On Thursday, March 10, Mali salon at Korzo 24 becomes the presentation and information centre for Rijeka 2020 – candidate city for ECoC 2020
This interactive exhibition opens on March 10 at 6 PM and its co-authors are Ida Križaj Leko and Idis Turato. The aim is to visualise, as creative as possible, the entire bidding process including the bid book and the working materials (graphs, brainstorm meetings, mail correspondence, …).
The interior of the Mali salon will pull you in and lead you through the bid book and all of its programme points. All of the walls, the ceiling and the floor tell the story of Rijeka as a European Capital of Culture.
The exhibition will remain open by the end of March while the Croatian city to hold the title of the European Capital of Culture in 2020 is expected to be announced on March 24.
Ida Križaj Leko, recently listed as one of the best Croatian architects under 35, shared with us her comments on the event.
Our first aim was to create a space where the visitor could „enter“ into the bid book as if it was a living organism. Ande ECoC project is a living organism, both spatially and in terms of its programme.
The first room of the Mali Salon functions as the introductory part of the bid book, making the visitors more familiar with the process of working on the bid. It is also a space for presentations, workshops or just getting together.
The next room is a Room of Flagships, where we step onto the big map of the County of Primorje and Gorski Kotar, represented as a net of connected nods where the projects happen.
What is Important?
It is important to understand that the project was not “created” by the city administration but a large group of people who all contributed to the final vision. While the existing specific identity points were accentuated, new ones were introduced and incorporated into the project through contemporary vision. If I may comment as an outsider, compared to other cities, Rijeka has not invented and imposed its concept; Rijeka’s project concept is inherent and organic to the city, and we will try to show this at the exhibition.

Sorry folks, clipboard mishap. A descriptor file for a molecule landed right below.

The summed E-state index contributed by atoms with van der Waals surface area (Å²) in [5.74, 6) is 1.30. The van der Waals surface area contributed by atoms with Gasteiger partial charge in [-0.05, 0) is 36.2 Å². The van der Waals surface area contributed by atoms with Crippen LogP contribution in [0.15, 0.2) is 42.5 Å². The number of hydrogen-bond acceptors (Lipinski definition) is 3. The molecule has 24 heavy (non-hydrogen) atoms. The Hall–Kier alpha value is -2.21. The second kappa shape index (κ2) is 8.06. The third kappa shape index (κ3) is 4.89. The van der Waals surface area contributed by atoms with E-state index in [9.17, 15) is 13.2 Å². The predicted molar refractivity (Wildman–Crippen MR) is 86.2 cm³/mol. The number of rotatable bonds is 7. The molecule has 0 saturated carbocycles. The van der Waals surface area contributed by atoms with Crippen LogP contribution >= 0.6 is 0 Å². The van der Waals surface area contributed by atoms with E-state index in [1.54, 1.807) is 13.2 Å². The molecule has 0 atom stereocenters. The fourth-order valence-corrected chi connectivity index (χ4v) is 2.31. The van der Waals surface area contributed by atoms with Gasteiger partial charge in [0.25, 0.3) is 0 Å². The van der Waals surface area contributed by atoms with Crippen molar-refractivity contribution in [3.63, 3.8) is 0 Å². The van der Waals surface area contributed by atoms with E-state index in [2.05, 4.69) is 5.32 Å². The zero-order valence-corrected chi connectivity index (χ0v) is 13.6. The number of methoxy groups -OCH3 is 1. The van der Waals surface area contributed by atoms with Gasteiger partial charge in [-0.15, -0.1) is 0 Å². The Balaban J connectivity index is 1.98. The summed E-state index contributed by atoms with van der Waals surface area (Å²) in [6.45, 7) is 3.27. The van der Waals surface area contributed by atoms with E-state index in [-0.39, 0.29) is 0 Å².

And finally, the third room; it’s the room of emotions where pieces of moments and projects can be physically experienced. There is a path through the exhibition leading us to some very pragmatic moments of bid preparation, some very emotional moments and back….
Temporary living room
As a counterpart to this very intense visual and textual material, the visitors are invited to sit down and rest, to have a coffee with us and to exchange thoughts and comments with their neighbour in this pop-up city living room. During the period of the exhibition, they will also be able to get all information about the project and its further development, meet members of the bid team, and attend other micro-events.
Since Ida comes from Zagreb, we asked about her perception of Rijeka.
I’ve always wanted to be asked this question, especially in the context of tolerance and stands towards minorities. Honestly, I think that an outsider’s view is much more objective than the insider’s one. In the same time, as much as I try to learn about this city, I like this inimitable atmosphere of Rijeka, but more on everyday level than in the ECoC project.
Imagine that you’ve been in a city for seven years, you discover its dichotomies that make you crazy and yet you constantly and repeatedly listen the same old story about a port city. And of course, I see the Port from my window. In Zagreb I lived in a high-rise, so that I found a same situation here. Most people wonder why I moved to Rijeka from Zagreb, and even more why do I want to stay here.
Together with Idis Turato, world-renowned architect from Rijeka, Ida participated in the conceptualisation of the flagship Sweet & Salt, which deals with the spatial re-thinking of a part of Rijeka, area along the River leading towards the sea line.
Half of the area encompassed by the Sweet & Salt flagship is taken by derelict and abandoned industrial spaces, that can now be interpreted as infrastructure for new contents. This can be regarded as a very serious infrastructural project! But not in the sense of building new, but re-defining the existing space that used to be the major source of income for the city. How to create and find space for sustainable cultural programme? How to make Rijeka more attractive to its own citizens as well as newcomers? What are the new forms of housing, contemporary food production etc? – these are the key questions for this area.
In the last ten years there have been a number of articulations of ideas and projects for the area along the river Rje?ina, at the location of the former paper factory Hartera, as well as on the water break known as Molo Longo. Let’s finally make them happen! I think we’ve spent enough time criticizing and commenting on social networks. This is the right moment to implement the best ideas and to include all citizens in it!